Samsung has opened a new front in the mobile wars against Apple by upping its investment in Linux and its mobile software. Samsung will plough half a million dollars into the Linux Foundation and get a seat on the not-for-profit's board of directors by becoming a Platinum member of the Foundation, it has been announced.
Linux doesn't state how much its corporate Platinum members donate for the privilege of top-tier membership - but Apple Insider reports that the amount is circa $500,000.
Samsung joins The Linux Foundation's six other corporate platinum members: NEC, IBM, Fujitsu, Intel, Qualcomm and Oracle.
Samsung's interest in operating systems is not a surprise. As the biggest mobile handset maker in the world, and manufacturer of many other devices including tablets, TVs and white goods, the company has a vested interest in the software on its hardware. We imagine Samsung will be particularly interested in the new Linux for mobile operating system Tizen, a potential rival to iOS and Android.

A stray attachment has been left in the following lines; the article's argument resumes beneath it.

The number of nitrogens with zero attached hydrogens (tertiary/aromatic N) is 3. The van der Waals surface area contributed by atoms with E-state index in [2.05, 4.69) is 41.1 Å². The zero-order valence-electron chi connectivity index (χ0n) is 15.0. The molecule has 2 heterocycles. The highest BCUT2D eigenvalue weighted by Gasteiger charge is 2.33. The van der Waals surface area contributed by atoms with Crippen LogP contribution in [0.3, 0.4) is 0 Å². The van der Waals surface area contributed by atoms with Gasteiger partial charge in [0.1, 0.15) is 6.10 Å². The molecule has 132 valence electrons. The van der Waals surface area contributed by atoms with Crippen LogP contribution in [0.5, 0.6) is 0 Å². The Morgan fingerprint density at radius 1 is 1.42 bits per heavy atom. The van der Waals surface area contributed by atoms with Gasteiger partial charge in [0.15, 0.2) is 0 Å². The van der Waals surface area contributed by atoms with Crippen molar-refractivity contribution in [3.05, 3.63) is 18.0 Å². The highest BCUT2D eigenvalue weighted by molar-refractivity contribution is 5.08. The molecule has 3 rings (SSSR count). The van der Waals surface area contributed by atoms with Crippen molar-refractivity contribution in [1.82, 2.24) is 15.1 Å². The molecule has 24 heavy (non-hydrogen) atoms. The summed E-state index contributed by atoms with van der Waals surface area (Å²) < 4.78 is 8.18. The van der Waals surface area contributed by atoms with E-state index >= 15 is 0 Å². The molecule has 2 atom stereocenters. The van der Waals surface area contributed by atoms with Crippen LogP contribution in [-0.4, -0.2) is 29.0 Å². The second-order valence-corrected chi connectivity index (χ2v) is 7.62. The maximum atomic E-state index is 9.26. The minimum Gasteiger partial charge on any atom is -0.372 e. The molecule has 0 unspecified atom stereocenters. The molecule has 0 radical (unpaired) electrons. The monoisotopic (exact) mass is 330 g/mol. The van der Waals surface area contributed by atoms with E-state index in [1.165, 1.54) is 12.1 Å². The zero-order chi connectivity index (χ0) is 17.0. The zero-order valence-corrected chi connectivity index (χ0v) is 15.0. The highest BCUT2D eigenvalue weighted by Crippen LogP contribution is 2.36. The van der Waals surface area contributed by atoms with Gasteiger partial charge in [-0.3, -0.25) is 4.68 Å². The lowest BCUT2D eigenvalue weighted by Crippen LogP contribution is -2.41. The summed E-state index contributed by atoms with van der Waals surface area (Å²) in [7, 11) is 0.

Google's Android OS is based on a Linux kernel, but even so it would seem worth the Korean company's time to investigate alternative flavours.
And it's not just mobile phones that use Linux, software will become an increasingly important part of devices such as TVs as the era of smart gadgets dawns.
In the short term, Samsung have committed to work with The Linux Foundation on streamlining its participation with the kernel community and adopting open source best practices.
Jim Zemlin, executive director at The Linux Foundation said the the partnership would be good for Samsung and good for Linux:
The company’s commitment to Linux and investment in its development firmly plants it in a position to continue its achievements in the mobile, embedded and consumer electronics markets. This is a strategic business decision that will result in advancing Samsung Electronics’ success and accelerating Linux development work.